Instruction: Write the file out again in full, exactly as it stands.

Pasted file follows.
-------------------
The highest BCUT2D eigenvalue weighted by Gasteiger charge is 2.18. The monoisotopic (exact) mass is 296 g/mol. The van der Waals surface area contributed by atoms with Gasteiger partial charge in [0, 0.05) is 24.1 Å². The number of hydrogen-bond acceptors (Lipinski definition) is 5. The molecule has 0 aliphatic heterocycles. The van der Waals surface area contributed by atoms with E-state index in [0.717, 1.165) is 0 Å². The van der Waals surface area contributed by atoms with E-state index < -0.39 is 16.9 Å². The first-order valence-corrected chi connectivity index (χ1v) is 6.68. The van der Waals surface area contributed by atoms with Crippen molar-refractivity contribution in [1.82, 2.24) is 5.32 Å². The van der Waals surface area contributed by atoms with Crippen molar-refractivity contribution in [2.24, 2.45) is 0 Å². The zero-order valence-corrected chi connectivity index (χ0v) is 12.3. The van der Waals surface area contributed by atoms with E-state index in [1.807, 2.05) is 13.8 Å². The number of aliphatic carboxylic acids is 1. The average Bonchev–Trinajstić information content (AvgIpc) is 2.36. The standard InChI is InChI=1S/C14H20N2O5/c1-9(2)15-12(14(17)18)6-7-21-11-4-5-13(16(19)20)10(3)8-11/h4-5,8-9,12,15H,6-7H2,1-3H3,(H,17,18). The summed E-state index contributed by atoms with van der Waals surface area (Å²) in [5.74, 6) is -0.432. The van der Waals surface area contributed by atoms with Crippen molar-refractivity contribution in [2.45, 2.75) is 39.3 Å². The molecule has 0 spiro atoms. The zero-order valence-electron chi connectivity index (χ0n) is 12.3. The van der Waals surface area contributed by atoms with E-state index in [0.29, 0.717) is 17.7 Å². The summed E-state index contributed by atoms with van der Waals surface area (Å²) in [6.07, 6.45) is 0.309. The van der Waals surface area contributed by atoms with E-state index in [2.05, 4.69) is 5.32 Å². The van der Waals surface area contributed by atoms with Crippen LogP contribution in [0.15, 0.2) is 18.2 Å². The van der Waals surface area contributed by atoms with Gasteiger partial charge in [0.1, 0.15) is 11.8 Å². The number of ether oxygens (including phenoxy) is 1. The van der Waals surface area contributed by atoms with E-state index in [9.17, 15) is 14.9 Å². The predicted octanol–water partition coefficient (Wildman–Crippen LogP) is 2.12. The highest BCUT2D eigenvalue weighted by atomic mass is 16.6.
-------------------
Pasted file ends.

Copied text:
The highest BCUT2D eigenvalue weighted by Gasteiger charge is 2.18. The monoisotopic (exact) mass is 296 g/mol. The van der Waals surface area contributed by atoms with Gasteiger partial charge in [0, 0.05) is 24.1 Å². The number of hydrogen-bond acceptors (Lipinski definition) is 5. The molecule has 0 aliphatic heterocycles. The van der Waals surface area contributed by atoms with E-state index in [0.717, 1.165) is 0 Å². The van der Waals surface area contributed by atoms with E-state index < -0.39 is 16.9 Å². The first-order valence-corrected chi connectivity index (χ1v) is 6.68. The van der Waals surface area contributed by atoms with Crippen molar-refractivity contribution in [1.82, 2.24) is 5.32 Å². The van der Waals surface area contributed by atoms with Crippen molar-refractivity contribution in [2.24, 2.45) is 0 Å². The zero-order valence-corrected chi connectivity index (χ0v) is 12.3. The van der Waals surface area contributed by atoms with E-state index in [1.807, 2.05) is 13.8 Å². The number of aliphatic carboxylic acids is 1. The average Bonchev–Trinajstić information content (AvgIpc) is 2.36. The standard InChI is InChI=1S/C14H20N2O5/c1-9(2)15-12(14(17)18)6-7-21-11-4-5-13(16(19)20)10(3)8-11/h4-5,8-9,12,15H,6-7H2,1-3H3,(H,17,18). The summed E-state index contributed by atoms with van der Waals surface area (Å²) in [5.74, 6) is -0.432. The van der Waals surface area contributed by atoms with Crippen molar-refractivity contribution in [2.45, 2.75) is 39.3 Å². The molecule has 0 spiro atoms. The zero-order valence-electron chi connectivity index (χ0n) is 12.3. The van der Waals surface area contributed by atoms with E-state index in [0.29, 0.717) is 17.7 Å². The summed E-state index contributed by atoms with van der Waals surface area (Å²) in [6.07, 6.45) is 0.309. The van der Waals surface area contributed by atoms with E-state index in [2.05, 4.69) is 5.32 Å². The van der Waals surface area contributed by atoms with Crippen LogP contribution in [0.15, 0.2) is 18.2 Å². The van der Waals surface area contributed by atoms with Gasteiger partial charge in [0.1, 0.15) is 11.8 Å². The number of ether oxygens (including phenoxy) is 1. The van der Waals surface area contributed by atoms with E-state index in [9.17, 15) is 14.9 Å². The predicted octanol–water partition coefficient (Wildman–Crippen LogP) is 2.12. The highest BCUT2D eigenvalue weighted by atomic mass is 16.6.